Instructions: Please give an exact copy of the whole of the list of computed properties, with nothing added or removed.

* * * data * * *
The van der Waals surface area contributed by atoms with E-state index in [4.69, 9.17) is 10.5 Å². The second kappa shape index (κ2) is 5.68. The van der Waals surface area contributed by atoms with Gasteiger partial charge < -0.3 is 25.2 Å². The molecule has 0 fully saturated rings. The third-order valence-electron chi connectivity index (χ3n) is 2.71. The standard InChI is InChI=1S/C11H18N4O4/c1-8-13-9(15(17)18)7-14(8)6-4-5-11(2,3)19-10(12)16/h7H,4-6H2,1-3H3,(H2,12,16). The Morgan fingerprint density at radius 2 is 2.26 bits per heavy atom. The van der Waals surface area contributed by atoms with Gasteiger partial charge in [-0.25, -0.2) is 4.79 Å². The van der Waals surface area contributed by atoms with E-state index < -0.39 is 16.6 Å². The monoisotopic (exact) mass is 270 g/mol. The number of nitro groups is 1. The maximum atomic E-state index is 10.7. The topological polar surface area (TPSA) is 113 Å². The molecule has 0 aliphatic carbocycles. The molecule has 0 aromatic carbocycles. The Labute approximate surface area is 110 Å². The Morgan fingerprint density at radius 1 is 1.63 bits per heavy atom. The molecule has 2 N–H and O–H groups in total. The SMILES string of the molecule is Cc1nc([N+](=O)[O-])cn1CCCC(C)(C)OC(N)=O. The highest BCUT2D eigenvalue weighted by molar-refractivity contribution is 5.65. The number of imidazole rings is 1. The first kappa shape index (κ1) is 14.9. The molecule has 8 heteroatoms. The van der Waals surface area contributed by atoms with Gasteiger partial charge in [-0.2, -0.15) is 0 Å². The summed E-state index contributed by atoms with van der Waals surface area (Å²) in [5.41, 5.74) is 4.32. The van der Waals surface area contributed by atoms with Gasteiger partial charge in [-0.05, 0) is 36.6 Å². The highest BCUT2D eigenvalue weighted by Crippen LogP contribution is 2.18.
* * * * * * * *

The van der Waals surface area contributed by atoms with E-state index in [4.69, 9.17) is 10.5 Å². The second kappa shape index (κ2) is 5.68. The van der Waals surface area contributed by atoms with Gasteiger partial charge < -0.3 is 25.2 Å². The molecule has 0 fully saturated rings. The third-order valence-electron chi connectivity index (χ3n) is 2.71. The standard InChI is InChI=1S/C11H18N4O4/c1-8-13-9(15(17)18)7-14(8)6-4-5-11(2,3)19-10(12)16/h7H,4-6H2,1-3H3,(H2,12,16). The Morgan fingerprint density at radius 2 is 2.26 bits per heavy atom. The van der Waals surface area contributed by atoms with Gasteiger partial charge in [-0.25, -0.2) is 4.79 Å². The van der Waals surface area contributed by atoms with E-state index < -0.39 is 16.6 Å². The monoisotopic (exact) mass is 270 g/mol. The number of nitro groups is 1. The maximum atomic E-state index is 10.7. The topological polar surface area (TPSA) is 113 Å². The molecule has 0 aliphatic carbocycles. The molecule has 0 aromatic carbocycles. The Labute approximate surface area is 110 Å². The Morgan fingerprint density at radius 1 is 1.63 bits per heavy atom. The molecule has 2 N–H and O–H groups in total. The SMILES string of the molecule is Cc1nc([N+](=O)[O-])cn1CCCC(C)(C)OC(N)=O. The highest BCUT2D eigenvalue weighted by molar-refractivity contribution is 5.65. The number of imidazole rings is 1. The first kappa shape index (κ1) is 14.9. The molecule has 8 heteroatoms. The van der Waals surface area contributed by atoms with Gasteiger partial charge in [-0.2, -0.15) is 0 Å². The summed E-state index contributed by atoms with van der Waals surface area (Å²) in [5.41, 5.74) is 4.32. The van der Waals surface area contributed by atoms with Gasteiger partial charge in [-0.05, 0) is 36.6 Å². The highest BCUT2D eigenvalue weighted by Crippen LogP contribution is 2.18.